All non-commercial educational radio broadcast stations, commercial radio broadcast stations in the top 50 Nielsen markets with fewer than five full-time employees, and all commercial radio broadcast stations in markets below the top 50 or outside all markets will be exempt until March 1, 2017. Letters and emails from the public must still be retained by all commercial broadcast licensees but are not to be uploaded to the online file.
Last week, Michigan House of Representatives voted to approve Senate Bill 776. This legislation prohibits the state from counting signatures older than 180 days that were collected for ballot proposals and constitutional amendments. SB 776 passed 57-52 over the objection of Democrats. The bill now goes to Governor Rick Snyder for his signature.
This means that, beginning immediately, petition signatures for constitutional amendments or initiated legislation collected 180 days before the proposals are turned into the state will not count. Backers of one of the marijuana legalization proposals have been pushing for the change to allow signatures older than 180 days.
House Minority Floor Leader Sam Singh (D-East Lansing) offered two amendments to put 2017 as the enacting year for the legislation so the current ballot proposals would not be affected, but the amendment failed.
According to the Broadcast Law Blog, the FCC released a Public Notice outlining the agenda for the May 24 workshop to explain the process of bidding in the reverse auction. The May 24 Workshop will be held at the FCC’s offices and will also be streamed live on the Internet . The workshop, scheduled from 10 AM to 1 PM Eastern, will cover the process for bidding and will review the bidding software itself. Prior to the workshop, an online tutorial will be available that includes an overview of the bidding software and a review of the bidding procedures that bidders should understand in order to participate in the auction.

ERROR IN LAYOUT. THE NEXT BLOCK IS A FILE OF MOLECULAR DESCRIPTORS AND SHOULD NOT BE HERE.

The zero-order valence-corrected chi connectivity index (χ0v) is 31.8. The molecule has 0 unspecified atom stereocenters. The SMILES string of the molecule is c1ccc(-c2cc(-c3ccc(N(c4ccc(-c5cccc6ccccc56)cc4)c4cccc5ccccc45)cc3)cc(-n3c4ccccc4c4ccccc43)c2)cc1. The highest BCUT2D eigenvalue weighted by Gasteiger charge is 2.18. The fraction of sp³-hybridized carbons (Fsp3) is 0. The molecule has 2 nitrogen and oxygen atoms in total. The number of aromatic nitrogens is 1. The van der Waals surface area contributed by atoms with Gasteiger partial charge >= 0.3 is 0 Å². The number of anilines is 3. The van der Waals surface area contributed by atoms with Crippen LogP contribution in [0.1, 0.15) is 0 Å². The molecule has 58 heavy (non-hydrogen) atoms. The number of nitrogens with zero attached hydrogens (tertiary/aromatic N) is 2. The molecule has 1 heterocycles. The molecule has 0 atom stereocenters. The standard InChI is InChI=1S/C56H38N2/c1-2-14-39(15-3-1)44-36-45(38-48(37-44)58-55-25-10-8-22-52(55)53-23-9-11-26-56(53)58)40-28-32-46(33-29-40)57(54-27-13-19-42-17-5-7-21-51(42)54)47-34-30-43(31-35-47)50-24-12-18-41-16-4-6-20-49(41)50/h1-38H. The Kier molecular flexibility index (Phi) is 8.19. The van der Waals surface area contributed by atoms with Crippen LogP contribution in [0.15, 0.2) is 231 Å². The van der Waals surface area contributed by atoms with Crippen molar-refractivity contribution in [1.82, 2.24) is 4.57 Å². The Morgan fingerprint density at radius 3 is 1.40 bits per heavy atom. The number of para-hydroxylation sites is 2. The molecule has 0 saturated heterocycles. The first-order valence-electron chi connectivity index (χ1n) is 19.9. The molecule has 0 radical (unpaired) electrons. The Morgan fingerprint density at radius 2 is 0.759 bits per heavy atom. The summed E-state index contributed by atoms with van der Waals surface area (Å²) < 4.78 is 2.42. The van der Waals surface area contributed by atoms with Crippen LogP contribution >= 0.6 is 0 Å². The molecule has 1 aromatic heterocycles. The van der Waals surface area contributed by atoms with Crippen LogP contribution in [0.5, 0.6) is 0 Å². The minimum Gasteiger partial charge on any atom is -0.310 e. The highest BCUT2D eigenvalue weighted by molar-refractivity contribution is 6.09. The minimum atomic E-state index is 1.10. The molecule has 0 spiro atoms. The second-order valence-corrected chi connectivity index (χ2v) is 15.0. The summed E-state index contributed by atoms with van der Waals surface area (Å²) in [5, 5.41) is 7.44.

The National Association of Broadcasters (NAB) is running an ad in Capitol Hill newsletters and publications thanking more than 250 members of the U.S. House and Senate for co-sponsoring the Local Radio Freedom Act, which opposes any new performance fee, tax, royalty, or other charges on local broadcast radio stations. The resolution, which was introduced in Congress in February 2015, has 230 co-sponsors in the House and 26 in the Senate.
By: David Oxenford, Wilkinson Barker Knauer, LLP
On May 13, the FCC issued a Public Notice that the obligation will begin on June 24 to start uploading documents to the online public file for radio stations in the Top 50 markets. For Top 50 market commercial radio stations that are part of employment units with 5 or more full-time employees, the June 24 date will mark the start of their obligation to upload materials to the online public file. New public file documents (including political file documents) created on or after that date are to be placed in the online public file. These stations will have 6 months from the effective date (until December 24, 2016) to upload to the online public file existing documents that are already in their paper public file. This would include documents like EEO Public Inspection File Reports and Quarterly Issues Programs Lists. Pre-effective date political file documents need not be uploaded. Letters from the public also do not need to be uploaded (see our article here about the FCC’s proposal to entirely do away with the requirement that letters be kept). We wrote more extensively about the obligations for the radio online public inspection file here.